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SIR MARTIN TALKS ABOUT HIS BOOK
SIR MARTIN’S BOOK THE HOLOCAUST INSPIRES TEACHERS
How to give teachers background in the Holocaust to inspire their own teaching of it? Dr Harriet Sepinwall at the College of
Saint Elizabeth in Morristown, New Jersey,
uses Sir Martin's book The Holocaust,
to train teachers on the Holocaust.
Martin spent time deep in the archives at Yad Vashem researching – some days, he recounted to me, he could not last more than an hour before he would be sick to his stomach and need to get air. He met those who had survived, those who had resisted, those who had helped Jews – he understood how important their eye-witness accounts were, though he was criticised at the time for using personal testimony. He travelled to the locations of murder, and his 1959 visit to Treblinka where he found bone fragments in the soil is recounted in the book's Preface.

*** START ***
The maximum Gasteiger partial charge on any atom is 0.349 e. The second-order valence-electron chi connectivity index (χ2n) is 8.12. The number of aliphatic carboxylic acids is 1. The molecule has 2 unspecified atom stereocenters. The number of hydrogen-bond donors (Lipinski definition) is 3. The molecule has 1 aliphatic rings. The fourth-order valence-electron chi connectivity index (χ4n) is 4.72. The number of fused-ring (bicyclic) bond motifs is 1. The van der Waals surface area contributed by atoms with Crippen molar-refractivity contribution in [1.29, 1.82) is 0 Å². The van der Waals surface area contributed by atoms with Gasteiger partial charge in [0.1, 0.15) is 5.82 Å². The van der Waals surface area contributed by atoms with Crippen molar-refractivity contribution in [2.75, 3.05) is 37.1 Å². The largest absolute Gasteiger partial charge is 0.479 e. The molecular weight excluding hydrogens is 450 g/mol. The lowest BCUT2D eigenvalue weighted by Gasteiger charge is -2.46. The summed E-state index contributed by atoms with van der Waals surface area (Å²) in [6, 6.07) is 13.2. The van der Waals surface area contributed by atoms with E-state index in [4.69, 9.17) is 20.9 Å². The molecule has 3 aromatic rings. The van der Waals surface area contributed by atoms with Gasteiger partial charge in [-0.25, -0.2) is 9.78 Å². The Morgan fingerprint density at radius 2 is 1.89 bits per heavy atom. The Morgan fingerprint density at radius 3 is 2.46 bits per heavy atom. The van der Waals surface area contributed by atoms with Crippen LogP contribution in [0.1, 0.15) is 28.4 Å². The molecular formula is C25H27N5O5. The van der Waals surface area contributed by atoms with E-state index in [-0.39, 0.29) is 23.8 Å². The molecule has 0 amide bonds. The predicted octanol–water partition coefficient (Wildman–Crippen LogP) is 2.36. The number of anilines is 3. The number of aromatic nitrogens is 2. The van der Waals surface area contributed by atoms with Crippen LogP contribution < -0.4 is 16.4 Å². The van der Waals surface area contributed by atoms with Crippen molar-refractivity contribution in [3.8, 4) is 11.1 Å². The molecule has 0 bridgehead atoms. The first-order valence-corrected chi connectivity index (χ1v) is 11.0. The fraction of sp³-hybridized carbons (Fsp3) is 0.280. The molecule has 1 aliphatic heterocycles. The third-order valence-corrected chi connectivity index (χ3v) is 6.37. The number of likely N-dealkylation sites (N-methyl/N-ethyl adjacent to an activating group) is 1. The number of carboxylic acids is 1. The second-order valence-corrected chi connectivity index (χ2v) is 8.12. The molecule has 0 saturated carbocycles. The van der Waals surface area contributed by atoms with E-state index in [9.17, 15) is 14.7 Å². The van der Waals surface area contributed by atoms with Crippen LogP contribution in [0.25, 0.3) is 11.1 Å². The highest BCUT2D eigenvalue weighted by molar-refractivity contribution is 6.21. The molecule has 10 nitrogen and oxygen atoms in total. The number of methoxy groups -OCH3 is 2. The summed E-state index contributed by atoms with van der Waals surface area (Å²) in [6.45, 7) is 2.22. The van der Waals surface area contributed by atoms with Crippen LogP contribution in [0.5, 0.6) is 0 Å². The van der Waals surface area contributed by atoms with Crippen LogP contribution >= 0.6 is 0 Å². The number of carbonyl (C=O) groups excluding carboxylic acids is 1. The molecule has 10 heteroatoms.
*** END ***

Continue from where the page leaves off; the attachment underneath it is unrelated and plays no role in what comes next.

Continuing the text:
Martin always felt deeply for his generation of children whose lives were cut short, who did not have the opportunities that he had – an education, love and family, and the freedom to pursue his interests. It is from this deep well of connection, along with his archival approach, that makes this book such an important place to begin any study and discussion of the Holocaust.
Sir Martin's speech at the India International Centre, Delhi, 3 June 2002 The Rise of Fascism in Europe in the Twentieth Century:
Lessons for Today
I first came to this great city in 1958 forty-four years ago, and was present when Jawaharlal Nehru spoke at the Red Fort on the eleventh anniversary of Indian Independence – to a crowd estimated at one million. In those days India was, as she is today, the world's largest democracy. A country for which fascism is – or ought to be – an alien creed, flourishing (when it does) on a distant continent.
Haider and Fortyn and Le Pen are not of Indian ideological stock, any more than Britain's inter-war fascist leader, Sir Oswald Mosley.